Helen Southworth (Warrington, South) (Lab): Despite the fact that between April and December 2007 violent crime reduced by 13 per. cent in Warrington and personal robbery reduced by 31 per cent., we have experienced some serious crimes involving tragic loss of life. My constituents want significant further action to be taken to reduce crime on our streets. Can my right hon. Friend assure me that there will be no reduction in the number of police officers on the streets tackling crime in Warrington?
Jacqui Smith: My hon. Friend rightly draws attention to the importance of our investment in police officers and the work that is being done locally. I understand the particular circumstances that caused concern in her constituency. Next year, we will ensure that Cheshire police force receives a 2.5 per cent. uplift in the central police grant, including a 2.7 per cent uplift in the part of the grant that relates to neighbourhood policing. It is for the local chief constable to make decisions about the issues she mentions, but I believe that the Government have ensured that the resources are available to put the policing personnel in place to tackle crime and to ensure that her constituents feel safe.
David T.C. Davies (Monmouth) (Con): These reforms will be welcomed by all police officers, but may I recommend that the Home Secretary examines one other aspect? A growing number of people who are stopped by police for offending and dealt with by process are not being searched, even though many of them will have recent convictions for carrying knives, drugs or guns. Will she consider giving police the power automatically to do a non-invasive, pat-down search of anyone who is stopped for breaking the law but is not being arrested?
Jacqui Smith: It is quite difficult to envisage a search not being invasive. The hon. Gentleman makes the important point that we need to continue talking to police officers about the powers that they need to do their job properly, and I can certainly give him the undertaking that we shall do that.
Mr. Brian Jenkins (Tamworth) (Lab): As a Staffordshire MP, I welcome the report and I look forward to its implementation in Staffordshire. The Home Secretary is fully aware that this country has too many police authorities and that there is a wide divergence in their performance. How will she ensure that the best practice of the better-performing authorities is passed to lower-performing or poorer authorities? Will she consider introducing a light-touch audit on the authorities that perform well?
Jacqui Smith: If my hon. Friend is arguing, as I think he might be, for us to look at the performance management regime and ensure that it is proportionate in representing success but strong in challenging underperformance where it exists, he makes an important point. That will be an important element of the consideration that we will put into the policing Green Paper.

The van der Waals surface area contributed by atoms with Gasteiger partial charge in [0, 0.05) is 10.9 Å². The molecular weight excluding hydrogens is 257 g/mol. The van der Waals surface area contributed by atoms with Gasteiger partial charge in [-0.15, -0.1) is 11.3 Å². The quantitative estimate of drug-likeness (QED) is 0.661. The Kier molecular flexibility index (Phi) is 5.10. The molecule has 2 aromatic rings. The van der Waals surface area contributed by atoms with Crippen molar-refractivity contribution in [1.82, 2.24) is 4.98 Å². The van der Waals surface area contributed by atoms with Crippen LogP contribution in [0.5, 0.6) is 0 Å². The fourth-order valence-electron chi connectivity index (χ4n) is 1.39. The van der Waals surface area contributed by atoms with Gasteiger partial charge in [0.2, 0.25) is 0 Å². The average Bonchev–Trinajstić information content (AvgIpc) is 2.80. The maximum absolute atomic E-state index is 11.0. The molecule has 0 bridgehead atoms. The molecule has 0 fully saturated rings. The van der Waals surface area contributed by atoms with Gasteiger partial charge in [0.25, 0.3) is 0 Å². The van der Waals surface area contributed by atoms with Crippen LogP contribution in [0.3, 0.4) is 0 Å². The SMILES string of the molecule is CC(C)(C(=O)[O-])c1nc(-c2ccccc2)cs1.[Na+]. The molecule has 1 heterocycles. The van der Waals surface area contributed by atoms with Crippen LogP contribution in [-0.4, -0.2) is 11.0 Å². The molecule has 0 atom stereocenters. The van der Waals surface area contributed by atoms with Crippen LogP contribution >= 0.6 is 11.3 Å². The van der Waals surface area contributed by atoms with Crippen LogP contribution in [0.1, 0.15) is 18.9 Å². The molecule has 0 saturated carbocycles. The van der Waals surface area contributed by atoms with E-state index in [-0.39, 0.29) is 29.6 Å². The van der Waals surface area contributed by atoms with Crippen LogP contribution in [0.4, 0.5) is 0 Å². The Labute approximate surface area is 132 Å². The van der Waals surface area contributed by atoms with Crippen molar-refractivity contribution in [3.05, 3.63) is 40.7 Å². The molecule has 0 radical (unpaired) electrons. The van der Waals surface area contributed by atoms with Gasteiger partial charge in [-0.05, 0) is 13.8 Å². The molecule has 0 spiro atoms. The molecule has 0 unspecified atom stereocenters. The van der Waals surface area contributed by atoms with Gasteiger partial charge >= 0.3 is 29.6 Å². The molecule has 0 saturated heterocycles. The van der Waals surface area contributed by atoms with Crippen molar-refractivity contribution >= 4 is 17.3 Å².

Mr. Henry Bellingham (North-West Norfolk) (Con):
Is the Home Secretary aware that recently a number of high-profile cases have exposed the deficiencies and limitations of police community support officersthey
have little training and limited powers of arrest, and are paid. In stark contrast, the specials, who do a superb job, are not paid, they are all volunteers, they receive high levels of training and they have normal police powers of arrest. What plans does she have to put more emphasis on the specials and to boost their numbers?
Jacqui Smith: Specials do an excellent job, their numbers are increasing and we should congratulate them on their work. However, to congratulate them while denigrating the crucial work that PCSOs do in communities across this country day in, day out short changes not only our communities but PCSOs and specials. It is about time that we recognised, as I believe people within policing do, that policing is about a range of contributions being made by the specials, PCSOs, police officers and police staff. To run down one particular section in order to make a point demeans the argument.
Ms Sally Keeble (Northampton, North) (Lab): I welcome the report and the shift in resources from the back office to the front line that it recommends. That is just what the public want. Will my right hon. Friend assure us that the kind of efficiency savings that are being talked about2,500 to 3,500 officers-worthwill not be scooped up by Government generally, but will be redeployed and will produce the extra officers that people want to see, be they police officers, PCSOs or staff, such as forensic staff, who are civilians but who are key partners in the fight against crime?
Jacqui Smith: My hon. Friend makes an important point. We have rightly set strong efficiency targets for the police service, on which it has delivered well. The report is about ensuring that we can shift the resource that is already in policing so that, as Sir Ronnie appropriately puts it, we have
the right people in the right places at the right times, doing the right things.
That is what this report and our action are about.
Philip Davies (Shipley) (Con): In my time on the parliamentary police scheme, I detected a debilitating culture in the police, whereby it seemed better not to make a bad decision than proactively to make a good decision. Police officers of all ranks seemed afraid of making decisions lest something went wrong and they were left hanging out to dry. Will the Home Secretary ensure that officers are given proper support when things go wrong through genuine mistakes and are not left in the situation that I have outlined? Will she ensure they are given more discretion to size up situations for themselves? They should not process people through the custody desks on cases that they know are not going anywhere just because they do not feel that they have discretion to size up the situation for themselves. That happens at the moment.
I do not think that the hon. Gentleman meant this, but in my contact with police officers I have not felt that they have a debilitating culture. I have always felt that they have a can-do attitude in the way in which they respond. From a position of some experience, the hon. Gentleman makes an important point about how we can maximise discretion and support police officers in making split-second decisions in which it is appropriate that